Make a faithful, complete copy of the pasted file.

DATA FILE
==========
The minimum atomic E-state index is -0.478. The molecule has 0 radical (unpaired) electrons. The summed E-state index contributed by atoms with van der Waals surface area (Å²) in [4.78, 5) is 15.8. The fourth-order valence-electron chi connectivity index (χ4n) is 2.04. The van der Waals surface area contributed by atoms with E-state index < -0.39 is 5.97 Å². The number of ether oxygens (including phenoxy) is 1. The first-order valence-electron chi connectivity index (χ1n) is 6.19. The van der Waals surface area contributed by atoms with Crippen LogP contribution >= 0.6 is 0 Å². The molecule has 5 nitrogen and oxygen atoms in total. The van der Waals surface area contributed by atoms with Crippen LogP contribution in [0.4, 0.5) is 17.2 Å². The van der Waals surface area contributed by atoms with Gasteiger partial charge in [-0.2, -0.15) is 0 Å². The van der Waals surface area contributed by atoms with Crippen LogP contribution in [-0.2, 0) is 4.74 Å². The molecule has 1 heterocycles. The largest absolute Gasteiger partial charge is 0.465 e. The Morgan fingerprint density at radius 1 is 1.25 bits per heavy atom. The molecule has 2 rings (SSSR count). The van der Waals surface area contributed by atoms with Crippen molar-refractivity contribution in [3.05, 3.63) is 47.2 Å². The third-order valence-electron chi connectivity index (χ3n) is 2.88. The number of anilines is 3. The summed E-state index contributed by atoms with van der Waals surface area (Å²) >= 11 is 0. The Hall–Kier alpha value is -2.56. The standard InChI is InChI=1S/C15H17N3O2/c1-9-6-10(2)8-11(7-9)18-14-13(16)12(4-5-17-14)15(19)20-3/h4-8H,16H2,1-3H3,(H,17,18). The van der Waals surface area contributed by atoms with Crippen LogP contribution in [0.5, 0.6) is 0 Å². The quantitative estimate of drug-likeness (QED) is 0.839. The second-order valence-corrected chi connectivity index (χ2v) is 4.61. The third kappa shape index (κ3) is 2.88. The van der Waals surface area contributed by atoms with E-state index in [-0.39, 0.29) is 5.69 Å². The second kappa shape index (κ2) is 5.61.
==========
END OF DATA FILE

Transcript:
The minimum atomic E-state index is -0.478. The molecule has 0 radical (unpaired) electrons. The summed E-state index contributed by atoms with van der Waals surface area (Å²) in [4.78, 5) is 15.8. The fourth-order valence-electron chi connectivity index (χ4n) is 2.04. The van der Waals surface area contributed by atoms with E-state index < -0.39 is 5.97 Å². The number of ether oxygens (including phenoxy) is 1. The first-order valence-electron chi connectivity index (χ1n) is 6.19. The van der Waals surface area contributed by atoms with Crippen LogP contribution >= 0.6 is 0 Å². The molecule has 5 nitrogen and oxygen atoms in total. The van der Waals surface area contributed by atoms with Crippen LogP contribution in [0.4, 0.5) is 17.2 Å². The van der Waals surface area contributed by atoms with Gasteiger partial charge in [-0.2, -0.15) is 0 Å². The van der Waals surface area contributed by atoms with Crippen LogP contribution in [-0.2, 0) is 4.74 Å². The molecule has 1 heterocycles. The largest absolute Gasteiger partial charge is 0.465 e. The Morgan fingerprint density at radius 1 is 1.25 bits per heavy atom. The molecule has 2 rings (SSSR count). The van der Waals surface area contributed by atoms with Crippen molar-refractivity contribution in [3.05, 3.63) is 47.2 Å². The third-order valence-electron chi connectivity index (χ3n) is 2.88. The number of anilines is 3. The summed E-state index contributed by atoms with van der Waals surface area (Å²) >= 11 is 0. The Hall–Kier alpha value is -2.56. The standard InChI is InChI=1S/C15H17N3O2/c1-9-6-10(2)8-11(7-9)18-14-13(16)12(4-5-17-14)15(19)20-3/h4-8H,16H2,1-3H3,(H,17,18). The van der Waals surface area contributed by atoms with Crippen LogP contribution in [0.5, 0.6) is 0 Å². The quantitative estimate of drug-likeness (QED) is 0.839. The second-order valence-corrected chi connectivity index (χ2v) is 4.61. The third kappa shape index (κ3) is 2.88. The van der Waals surface area contributed by atoms with E-state index in [-0.39, 0.29) is 5.69 Å². The second kappa shape index (κ2) is 5.61.